To a solution of 0.1 g of the dye, 1-[2-(N-ethyl-3-methyl-4-[5-nitrothiazol-2-ylazo]anilino)ethyl]pyridinium iodide, in 5 ml of chloroform was added 9.5 ml of a 2.7% solution of EHEC (extra-low viscosity grade) in chloroform.
To a solution of 0.1 g of the dye, 1-methylamino-4-(3-trimethylammoniopropylamino)anthraquinone iodide, in 5 ml of chloroform was added 9.5 ml of a 2.7% solution of EHEC (extra-low viscosity grade) in chloroform.
A transfer sheet was prepared by applying Ink 1 to a sheet of 6μ thick polyethylene terephthalate using a wire-wound metal Meyer-bar to produce a 24 micron wet film of ink on the surface of the sheet. The ink was dried with hot air and the sheet is hereinafter referred to as TS1.
Transfer sheets, TS2 to TS12, were prepared by the method of Example 1 using Inks 2 to 12 respectively, in place of Ink 1.
A sample of TS1 was sandwiched with a receiver sheet, comprising a composite structure based on a white polyester base having a receptive coating layer on the side in contact with the printed surface of TS1. The sandwich was placed on the drum of a transfer printing machine and passed over a matrix of closely-spaced pixels which were selectively heated in accordance with a pattern information signal to a temperature of >300° C. for periods from 2 to 10 msec, whereby at least some of the dye at the position on the transfer sheet in contact with a pixel while it was hot was transferred from the transfer sheet to the receiver sheet. After passage over the array of pixels the transfer sheet was separated from the receiver sheet The printed receiver sheet is hereinafter referred to as RS1.
Receiver sheets, RS2 to RS12 respectively, were prepared by the method of Example 13, using transfer sheets TS2 to TS12 respectively, in place of TS1.
The quality of the printed impression on each receiver sheet was assessed in respect of reflected optical density by means of a densitometer (Sakura Digital densitometer). The reflected optical densities of the coloured images on the receiver sheets are given in the following table.
TABLE______________________________________Receiver Reflected OpticalSheet Density of Image______________________________________RS 1 0.52RS 2 0.70RS 3 0.59RS 4 0.36RS 5 0.99RS 6 0.82RS 7 0.94RS 8 0.83RS 9 0.75RS 10 0.60RS 11 0.45RS 12 0.24______________________________________
|Cited Patent||Filing date||Publication date||Applicant||Title|
|US3969071 *||Sep 4, 1974||Jul 13, 1976||Sublistatic Holding S.A.||Carriers and their use in printing and dyeing|
|US4057388 *||Apr 12, 1976||Nov 8, 1977||Ciba-Geigy Ag||Dry heat process for dyeing and printing organic material which can be dyed with cationic dyestuffs|
|US4367334 *||Dec 14, 1981||Jan 4, 1983||Ciba-Geigy Corporation||Borontetrafluoride salts of basic oxazine dyes|
|US4382801 *||Dec 14, 1981||May 10, 1983||Ciba-Geigy Corporation||Process for spin dyeing polymers or copolymers of acrylonitrile with quaternized heterocyclic diazo dye and tetrafluoro-borate anion|
|US4452604 *||Oct 11, 1983||Jun 5, 1984||Armstrong World Industries, Inc.||Decorative sheets and coverings comprising polyvinyl chloride and cationic dyestuffs|
|US4563191 *||Sep 4, 1984||Jan 7, 1986||Hoechst Aktiengesellschaft||Process for dyeing, in the gel state, fiber material composed of wet spun acrylonitrile polymers using dyes with two basic groups|
|EP0055221A2 *||Dec 21, 1981||Jun 30, 1982||Ciba-Geigy Ag||Monocationic dyestuff salts|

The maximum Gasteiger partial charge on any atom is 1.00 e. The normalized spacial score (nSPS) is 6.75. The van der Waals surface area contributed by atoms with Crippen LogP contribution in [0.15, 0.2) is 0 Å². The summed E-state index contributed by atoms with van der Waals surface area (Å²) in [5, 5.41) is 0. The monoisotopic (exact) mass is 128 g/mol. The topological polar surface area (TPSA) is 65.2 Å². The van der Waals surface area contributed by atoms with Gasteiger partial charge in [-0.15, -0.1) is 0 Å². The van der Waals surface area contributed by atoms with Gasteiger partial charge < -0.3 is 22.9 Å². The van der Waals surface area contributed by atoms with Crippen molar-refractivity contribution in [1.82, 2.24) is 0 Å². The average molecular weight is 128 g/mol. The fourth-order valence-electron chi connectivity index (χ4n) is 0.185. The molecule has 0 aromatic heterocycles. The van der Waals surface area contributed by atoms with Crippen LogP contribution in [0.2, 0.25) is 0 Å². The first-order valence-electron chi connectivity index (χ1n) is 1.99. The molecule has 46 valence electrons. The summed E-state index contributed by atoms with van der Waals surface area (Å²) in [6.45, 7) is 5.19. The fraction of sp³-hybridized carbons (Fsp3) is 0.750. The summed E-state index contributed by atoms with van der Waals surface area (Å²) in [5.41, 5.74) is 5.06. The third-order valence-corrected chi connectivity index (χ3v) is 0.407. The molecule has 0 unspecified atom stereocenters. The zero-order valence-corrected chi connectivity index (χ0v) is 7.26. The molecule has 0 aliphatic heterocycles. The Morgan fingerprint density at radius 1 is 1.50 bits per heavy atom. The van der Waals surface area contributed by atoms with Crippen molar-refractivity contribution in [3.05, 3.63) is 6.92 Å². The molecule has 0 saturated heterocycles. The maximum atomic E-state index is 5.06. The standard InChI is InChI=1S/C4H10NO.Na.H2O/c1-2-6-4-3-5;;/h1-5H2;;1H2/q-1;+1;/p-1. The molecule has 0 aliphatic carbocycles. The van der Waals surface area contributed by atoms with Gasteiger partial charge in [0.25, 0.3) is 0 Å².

|EP0055222A2 *||Dec 21, 1981||Jun 30, 1982||Ciba-Geigy Ag||Salts of cationic anthraquinone dyes, their preparation and their use|
|EP0097493A1 *||Jun 16, 1983||Jan 4, 1984||Matsushita Electric Industrial Co., Ltd.||Dye-transfer sheets for heat-sensitive recording and heat-sensitive recording apparatus|
|GB1514263A *||Title not available|
|GB2033401A *||Title not available|
|JPS5993391A *||Title not available|
|JPS5996993A *||Title not available|
|JPS59101395A *||Title not available|
|Citing Patent||Filing date||Publication date||Applicant||Title|
|US4750936 *||Jan 27, 1987||Jun 14, 1988||Union Camp Corporation||Use of multivalent metal humates in printing inks|
|US4808568 *||May 5, 1987||Feb 28, 1989||Imperial Chemical Industries Plc||Thermal transfer printing|
|US5514733 *||Aug 12, 1994||May 7, 1996||Sony Corporation||Ink composition for thermal transfer, ink ribbon for thermal transfer, thermal transfer target sheet and thermal transfer method|
|US6380131 *||Mar 31, 1998||Apr 30, 2002||Pelikan Produktions Ag||Color ribbon for thermo-sublimation print, method for the manufacture of same and its application|
|U.S. Classification||8/471, 8/657, 8/922, 8/655, 8/659, 8/654, 503/227|
|International Classification||B41M5/382, B41M5/30, B41M5/39, B41M5/388, D06P5/00, B41M5/385, B41M5/26|
|Cooperative Classification||Y10S8/922, B41M5/388, B41M5/3854, B41M5/385, B41M5/3852, B41M5/39|
|Oct 10, 1985||AS||Assignment|
Owner name: IMPERIAL CHEMICAL INDUSTRIES PLC, MILLBAK, LONDON,
Free format text: ASSIGNMENT OF ASSIGNORS INTEREST.;ASSIGNOR:GREGORY, PETER;REEL/FRAME:004479/0774
Effective date: 19851003
|Oct 15, 1990||FPAY||Fee payment|
Year of fee payment: 4
|Apr 29, 1994||AS||Assignment|
Owner name: ZENECA LIMITED, ENGLAND
Free format text: ASSIGNMENT OF ASSIGNORS INTEREST;ASSIGNOR:IMPERIAL CHEMICAL INDUSTRIES PLC;REEL/FRAME:006965/0039
Effective date: 19931102
|Oct 13, 1994||FPAY||Fee payment|
Year of fee payment: 8
|Jul 26, 1995||AS||Assignment|
Owner name: IMPERIAL CHEMICAL INDUSTRIES PLC, ENGLAND
Free format text: ASSIGNMENT OF ASSIGNORS INTEREST;ASSIGNOR:ZENECA LIMITED;REEL/FRAME:007558/0078
Effective date: 19940928
|Dec 1, 1998||REMI||Maintenance fee reminder mailed|
|May 9, 1999||LAPS||Lapse for failure to pay maintenance fees|
|Jul 6, 1999||FP||Expired due to failure to pay maintenance fee|
Effective date: 19990512